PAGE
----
I'm trying to find the crystal structure of gallium oxide ($\ce{Ga2O3}$). However, I find the images of the crystal structure in the peer-reviewed journals problematic.

First, I hop to the wikipedia article of Gallium oxide and find this image:wikiGalOxPic

There was no labeling of the color, but I think Cyan is Gallium, and Red is Oxygen. The trouble is Ga typically has 3+ and Oxygen has 2- valence. Yet in this image we see Ga have 4 and 6 bonds! How is this possible?

The source is from a paper: J. Åhman, G. Svensson and J. Albertsson: A Reinvestigation of β-Gallium Oxide. In: Acta Cryst. (1996). C52, 1336-1338. (The image was made by a wiki admin on chemistry structure, who made many structures for wikipedia.)

So I check out the article and it has this figure:


That's basically unreadable, so I go to Acta Crystallographica Section C and it has an interactive 3D chem model viewer and a model for Gallium Oxide:

enter image description here

Again I see Gallium with 6 bonds and oxygens with 3 bond! Is this correct? please tell me how?

In Galazka's β-Ga2O3 for wide-bandgap electronics and optoelectronics,I find this description:

  1. Crystal structure of $\ce{β-Ga2O3}$

$\ce{β-Ga2O3}$ crystallizes in the base-centred monoclinic system in the space group C2/m. The unit cell (figure 1) contains 20 atoms consisting of crystallographically inequivalent $\ce{Ga^3+}$ and $\ce{O^2−}$ atoms. In this low symmetry structure Ga atoms are coordinated tetrahedrally and octahedrally (Ga1 and Ga2, respectively), while O atoms are coordinated three and fourfold (O1/O2 and O3, respectively). O1 shares two bonds with Ga2 and one bond with Ga1, O2 shares three bonds with Ga2 and one bond with Ga1, while O3 shares two bonds with Ga1 and one bond with Ga2. The lattice parameters of $\ce{β-Ga2O3}$ are listed in table 1. There are two easy cleavage planes: the (100) plane formed by O3 atoms and (001) plane formed by O1 atoms.

and this figure:

enter image description here

Can someone please explain the crystal structure of $\ce{Ga2O3}$, beta-gallium oxide?

  • 1
    $\begingroup$ Umm, for an OP with such skill in writing posts and searching, your query is rather disappointing. There is nothing strange about this. Much like there isn't about FeF6 anion or H3O+ cation. $\endgroup$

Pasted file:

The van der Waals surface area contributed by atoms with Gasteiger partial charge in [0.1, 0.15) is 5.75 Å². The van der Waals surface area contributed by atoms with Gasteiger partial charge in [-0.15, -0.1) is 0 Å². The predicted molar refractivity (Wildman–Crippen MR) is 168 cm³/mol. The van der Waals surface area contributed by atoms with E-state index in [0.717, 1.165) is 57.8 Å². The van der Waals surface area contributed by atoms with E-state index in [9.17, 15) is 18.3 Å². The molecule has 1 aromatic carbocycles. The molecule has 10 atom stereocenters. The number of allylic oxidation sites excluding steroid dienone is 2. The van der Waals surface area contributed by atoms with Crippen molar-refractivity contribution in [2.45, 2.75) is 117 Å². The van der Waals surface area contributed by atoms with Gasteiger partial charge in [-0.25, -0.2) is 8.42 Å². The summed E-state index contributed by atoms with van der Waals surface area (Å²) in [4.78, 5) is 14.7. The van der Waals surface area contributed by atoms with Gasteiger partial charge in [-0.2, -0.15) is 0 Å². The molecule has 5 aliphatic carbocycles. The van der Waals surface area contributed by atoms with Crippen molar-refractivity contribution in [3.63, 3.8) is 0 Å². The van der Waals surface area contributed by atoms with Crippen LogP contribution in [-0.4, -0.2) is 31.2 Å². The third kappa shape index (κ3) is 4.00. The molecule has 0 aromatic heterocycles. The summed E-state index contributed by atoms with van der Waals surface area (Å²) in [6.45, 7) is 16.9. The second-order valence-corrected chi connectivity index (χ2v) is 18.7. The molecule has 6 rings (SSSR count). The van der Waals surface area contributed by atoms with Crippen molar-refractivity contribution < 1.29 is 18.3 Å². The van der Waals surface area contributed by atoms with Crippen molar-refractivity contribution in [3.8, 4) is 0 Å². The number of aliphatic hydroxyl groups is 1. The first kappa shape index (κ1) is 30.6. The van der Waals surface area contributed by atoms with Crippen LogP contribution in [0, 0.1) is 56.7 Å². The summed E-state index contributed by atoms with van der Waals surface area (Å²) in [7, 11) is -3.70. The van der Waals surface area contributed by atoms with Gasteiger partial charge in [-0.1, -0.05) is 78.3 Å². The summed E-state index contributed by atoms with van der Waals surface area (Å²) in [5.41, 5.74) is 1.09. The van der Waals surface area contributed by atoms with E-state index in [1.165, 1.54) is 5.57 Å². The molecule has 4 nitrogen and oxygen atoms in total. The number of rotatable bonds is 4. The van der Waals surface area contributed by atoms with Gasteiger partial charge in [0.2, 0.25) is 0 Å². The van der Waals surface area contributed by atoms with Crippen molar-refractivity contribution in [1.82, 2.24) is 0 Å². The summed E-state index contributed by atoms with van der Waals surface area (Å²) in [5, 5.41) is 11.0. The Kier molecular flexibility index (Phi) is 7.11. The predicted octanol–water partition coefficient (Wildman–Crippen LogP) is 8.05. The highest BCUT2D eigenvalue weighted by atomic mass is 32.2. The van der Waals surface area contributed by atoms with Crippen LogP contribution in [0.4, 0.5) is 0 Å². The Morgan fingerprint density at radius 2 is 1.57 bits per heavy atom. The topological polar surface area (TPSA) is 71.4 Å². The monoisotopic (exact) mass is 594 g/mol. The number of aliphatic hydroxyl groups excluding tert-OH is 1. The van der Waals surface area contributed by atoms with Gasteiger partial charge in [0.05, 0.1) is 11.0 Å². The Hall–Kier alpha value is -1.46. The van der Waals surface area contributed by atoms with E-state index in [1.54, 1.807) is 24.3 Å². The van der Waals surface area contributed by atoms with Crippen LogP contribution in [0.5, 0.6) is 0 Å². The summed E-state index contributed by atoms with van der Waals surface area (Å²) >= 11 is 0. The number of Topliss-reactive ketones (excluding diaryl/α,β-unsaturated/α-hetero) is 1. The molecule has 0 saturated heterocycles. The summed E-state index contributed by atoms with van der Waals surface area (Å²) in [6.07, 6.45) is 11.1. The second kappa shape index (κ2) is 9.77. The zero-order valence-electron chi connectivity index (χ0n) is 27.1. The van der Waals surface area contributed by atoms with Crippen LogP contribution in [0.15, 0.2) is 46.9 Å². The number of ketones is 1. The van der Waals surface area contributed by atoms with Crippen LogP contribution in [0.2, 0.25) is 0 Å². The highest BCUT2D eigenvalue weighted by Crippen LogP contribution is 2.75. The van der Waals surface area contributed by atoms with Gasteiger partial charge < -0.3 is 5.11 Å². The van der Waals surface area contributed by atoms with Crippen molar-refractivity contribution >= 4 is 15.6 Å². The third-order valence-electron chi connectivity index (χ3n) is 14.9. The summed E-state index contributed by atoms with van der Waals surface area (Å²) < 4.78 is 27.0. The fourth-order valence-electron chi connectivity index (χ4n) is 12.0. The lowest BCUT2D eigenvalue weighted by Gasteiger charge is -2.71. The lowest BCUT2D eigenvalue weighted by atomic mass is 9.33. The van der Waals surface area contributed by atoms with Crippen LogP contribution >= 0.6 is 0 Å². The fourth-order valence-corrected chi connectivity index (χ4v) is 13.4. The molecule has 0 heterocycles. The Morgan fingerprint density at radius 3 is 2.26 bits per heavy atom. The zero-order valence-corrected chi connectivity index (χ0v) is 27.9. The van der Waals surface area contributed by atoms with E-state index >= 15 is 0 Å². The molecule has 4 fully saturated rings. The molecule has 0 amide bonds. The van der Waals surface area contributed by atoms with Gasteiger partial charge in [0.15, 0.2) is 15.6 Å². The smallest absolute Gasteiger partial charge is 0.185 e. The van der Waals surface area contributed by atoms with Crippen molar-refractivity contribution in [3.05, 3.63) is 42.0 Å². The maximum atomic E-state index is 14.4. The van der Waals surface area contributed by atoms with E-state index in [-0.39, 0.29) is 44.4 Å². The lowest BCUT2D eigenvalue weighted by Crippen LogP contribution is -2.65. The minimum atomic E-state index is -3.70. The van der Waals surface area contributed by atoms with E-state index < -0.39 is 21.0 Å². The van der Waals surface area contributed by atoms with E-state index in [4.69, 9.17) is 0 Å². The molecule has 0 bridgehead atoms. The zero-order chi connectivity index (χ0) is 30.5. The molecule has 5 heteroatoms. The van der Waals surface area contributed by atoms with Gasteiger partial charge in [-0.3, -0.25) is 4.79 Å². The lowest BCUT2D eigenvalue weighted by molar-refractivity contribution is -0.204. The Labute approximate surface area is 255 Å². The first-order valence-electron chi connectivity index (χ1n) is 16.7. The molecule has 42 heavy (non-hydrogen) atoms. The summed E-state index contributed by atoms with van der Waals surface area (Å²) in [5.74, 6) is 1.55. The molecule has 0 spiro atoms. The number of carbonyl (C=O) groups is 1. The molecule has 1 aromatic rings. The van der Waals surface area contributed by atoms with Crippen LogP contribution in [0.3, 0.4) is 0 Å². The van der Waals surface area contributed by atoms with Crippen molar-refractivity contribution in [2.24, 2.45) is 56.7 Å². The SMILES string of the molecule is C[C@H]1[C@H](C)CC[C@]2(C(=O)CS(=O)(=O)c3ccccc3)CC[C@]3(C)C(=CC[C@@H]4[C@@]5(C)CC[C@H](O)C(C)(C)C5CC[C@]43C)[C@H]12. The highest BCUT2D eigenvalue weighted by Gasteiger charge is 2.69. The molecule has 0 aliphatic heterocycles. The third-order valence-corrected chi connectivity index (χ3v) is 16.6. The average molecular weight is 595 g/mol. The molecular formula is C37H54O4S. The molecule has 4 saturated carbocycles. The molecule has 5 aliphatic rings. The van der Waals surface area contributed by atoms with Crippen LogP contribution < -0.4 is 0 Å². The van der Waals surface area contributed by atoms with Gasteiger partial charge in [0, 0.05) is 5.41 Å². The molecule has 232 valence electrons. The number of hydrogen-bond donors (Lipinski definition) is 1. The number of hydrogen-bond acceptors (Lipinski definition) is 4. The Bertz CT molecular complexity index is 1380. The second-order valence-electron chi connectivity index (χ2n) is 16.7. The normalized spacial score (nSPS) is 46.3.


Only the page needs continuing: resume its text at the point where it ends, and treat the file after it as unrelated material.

– Mithoron
    Commented May 15, 2020 at 17:34
  • $\begingroup$ chemistry.stackexchange.com/questions/33964/… $\endgroup$
    – Mithoron
    Commented May 15, 2020 at 17:39
  • $\begingroup$ @Mithoron, The first link does not clarify my issue, since in that link it specifically say the oxygen atom has a positive charge, but in Ga3O2 structure there is no charge. $\endgroup$
    – sbabu
    Commented May 15, 2020 at 17:58
  • $\begingroup$ @Mithoron, coordinate number is not the same as number of bonds. Are you saying in the ball-and-stick figures above, the sticks are not covalent bonds, but something else? $\endgroup$
    – sbabu
    Commented May 15, 2020 at 18:00
  • 1
    $\begingroup$ It is a low symmetry crystal. None of the Ga or O are perfectly happy, but altogether they are happier in that structure than in another. Actually not that weird of a structure compared with many other oxides. It does seem strange coming from, say, Al2O3, but one of the reasons you see that first is because it is simple and straightforward. $\endgroup$
    – Jon Custer
    Commented May 15, 2020 at 18:07

1 Answer 1


Does it help if you think of this as an ionic compound? In ionic compounds, there are no directed bonds. The coordination number depends on the size of the ions, coupled with the need for electroneutrality.

For example, in calcium oxide, both calcium and oxygen (in red) have octahedral coordination, with 6 neighbors each:

enter image description here

Granted, the electronegativity difference in calcium oxide is 2.44, while in gallium oxide it is only 1.65, and not different from that of silicon oxide, which has a network covalent structure.

Also, consider structure like that of hexagonal ice, where each oxygen is surrounded by four hydrogen atoms, two connected by covalent bonds, and two connected by hydrogen bonds. In this case, the atomic distances are clearly different, and you would be correct to say that oxygen makes two bonds, with a tetrahedral coordination if you consider the hydrogen atoms from neighboring atoms.

To distinguish these three extremes (ionic bonds in one case, covalent bonds plus contacts with neighboring atoms, network covalent structure) and to categorize what is going on with gallium oxide, you would have to look at the gallium oxygen bond lengths, which should be available in the paper you cite.

  • 1
    $\begingroup$ Thank you Karsten! So if I understand correctly, I should not assume the stick in the above ball-and-stick models are always representing covalent bonds. Instead the can represent any bond, and I should look to bond length for guidance. Yes, there are definitely different bond lengths of gallium oxide crystal. Thank you for pointing me in the right direction! $\endgroup$
    – sbabu
    Commented May 15, 2020 at 18:28

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